Wednesday's Afternoon Update
What you need to know about Florida today
More Florida students take Advanced Placement exams
Florida students took, and passed, Advanced Placement classes at higher rates than their peers in almost every state in the country last year. Florida ranked first in the country for the fourth straight year for the percentage of students taking the exams, and fourth in the country in the number of students passing at least one test. More at the Tallahassee Democrat.
Office Depot and OfficeMax agree to merge
Boca Raton-Office Depot Inc. has reached a $1.2 billion deal to buy competitor OfficeMax Inc., based in Naperville, Ill., in an all-stock transaction, the companies said Wednesday. The merger will create an $18 billion global office supply company. The marriage is aimed at making the new company more competitive with Staples, the nation's largest office supply company. More at the South Florida Sun-Sentinel.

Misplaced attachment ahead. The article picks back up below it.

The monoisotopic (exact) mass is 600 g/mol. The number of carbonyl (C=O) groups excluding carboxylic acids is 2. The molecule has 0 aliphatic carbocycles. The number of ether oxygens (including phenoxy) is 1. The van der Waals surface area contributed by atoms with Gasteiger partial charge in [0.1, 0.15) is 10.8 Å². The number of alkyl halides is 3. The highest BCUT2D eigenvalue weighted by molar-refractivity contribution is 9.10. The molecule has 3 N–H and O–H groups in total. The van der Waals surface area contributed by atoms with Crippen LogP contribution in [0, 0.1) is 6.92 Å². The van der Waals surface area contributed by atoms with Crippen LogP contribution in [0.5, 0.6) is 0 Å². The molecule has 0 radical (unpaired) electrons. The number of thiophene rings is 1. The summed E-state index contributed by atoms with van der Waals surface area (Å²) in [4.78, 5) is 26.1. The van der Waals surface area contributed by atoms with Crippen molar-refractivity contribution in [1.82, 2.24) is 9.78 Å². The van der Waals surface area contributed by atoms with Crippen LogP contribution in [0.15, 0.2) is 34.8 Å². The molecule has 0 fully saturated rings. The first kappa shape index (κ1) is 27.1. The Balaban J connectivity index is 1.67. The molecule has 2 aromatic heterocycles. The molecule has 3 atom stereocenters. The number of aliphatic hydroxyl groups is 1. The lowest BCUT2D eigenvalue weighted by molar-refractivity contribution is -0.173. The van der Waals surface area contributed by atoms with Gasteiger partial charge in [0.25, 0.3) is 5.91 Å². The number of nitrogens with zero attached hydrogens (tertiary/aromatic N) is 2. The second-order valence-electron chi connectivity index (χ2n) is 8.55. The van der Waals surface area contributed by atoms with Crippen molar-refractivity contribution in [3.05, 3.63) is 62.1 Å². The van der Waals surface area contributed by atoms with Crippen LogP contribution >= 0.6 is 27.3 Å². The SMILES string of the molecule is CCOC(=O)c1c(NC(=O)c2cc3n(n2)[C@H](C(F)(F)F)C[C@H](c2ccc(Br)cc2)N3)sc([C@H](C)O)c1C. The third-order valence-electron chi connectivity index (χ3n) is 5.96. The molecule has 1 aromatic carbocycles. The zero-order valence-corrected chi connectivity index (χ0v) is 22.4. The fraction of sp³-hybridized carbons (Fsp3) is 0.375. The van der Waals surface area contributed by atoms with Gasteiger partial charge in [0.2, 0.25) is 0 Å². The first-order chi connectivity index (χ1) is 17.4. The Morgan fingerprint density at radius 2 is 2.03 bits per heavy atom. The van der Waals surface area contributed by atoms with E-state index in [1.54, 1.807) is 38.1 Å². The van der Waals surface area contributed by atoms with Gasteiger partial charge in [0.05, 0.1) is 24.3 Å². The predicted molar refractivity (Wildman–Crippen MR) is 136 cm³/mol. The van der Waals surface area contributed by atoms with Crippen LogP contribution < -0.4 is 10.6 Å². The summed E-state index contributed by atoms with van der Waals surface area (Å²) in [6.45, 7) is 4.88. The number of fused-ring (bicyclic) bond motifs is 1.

No damage to Florida citrus crop from cold snap
CEO Sounding Board
What trends are driving the advertising & marketing business now?
"What’s always been most important is still most important — that’s figuring out how to tell your story and managing it and how to get it out. The folks in the media are stretched thinner and thinner all the time. The evolution of the press as an industry both limits and creates opportunities."
Florida came through this week’s cold snap with no major damage to the orange blossoms that will produce next year’s crop, the state’s largest growers’ association said. Temperatures dipped below freezing on the northern edge of the central Florida citrus-fruit-growing area during the weekend, but the cold didn’t linger long enough to cause crop damage, the group said. More at Reuters.
Russian official in hot water for Florida condos
Russia’s love-hate affair with the United States took a tabloid-like turn Wednesday when a legislator known mostly for his loyalty to the Kremlin resigned because an opposition blogger had accused him of owning $2 million worth of property in Florida. More at the Washington Post.
Remote employees require care to feel like part of the team
Today, businesses want the talent they want – and are more willing to hire or retain someone to fill a job even if they live or move thousands of miles away. Yet even with a great number of employees working remotely, nobody wants to be that guy who doesn’t get the inside joke during a conference call. More at the Miami Herald.
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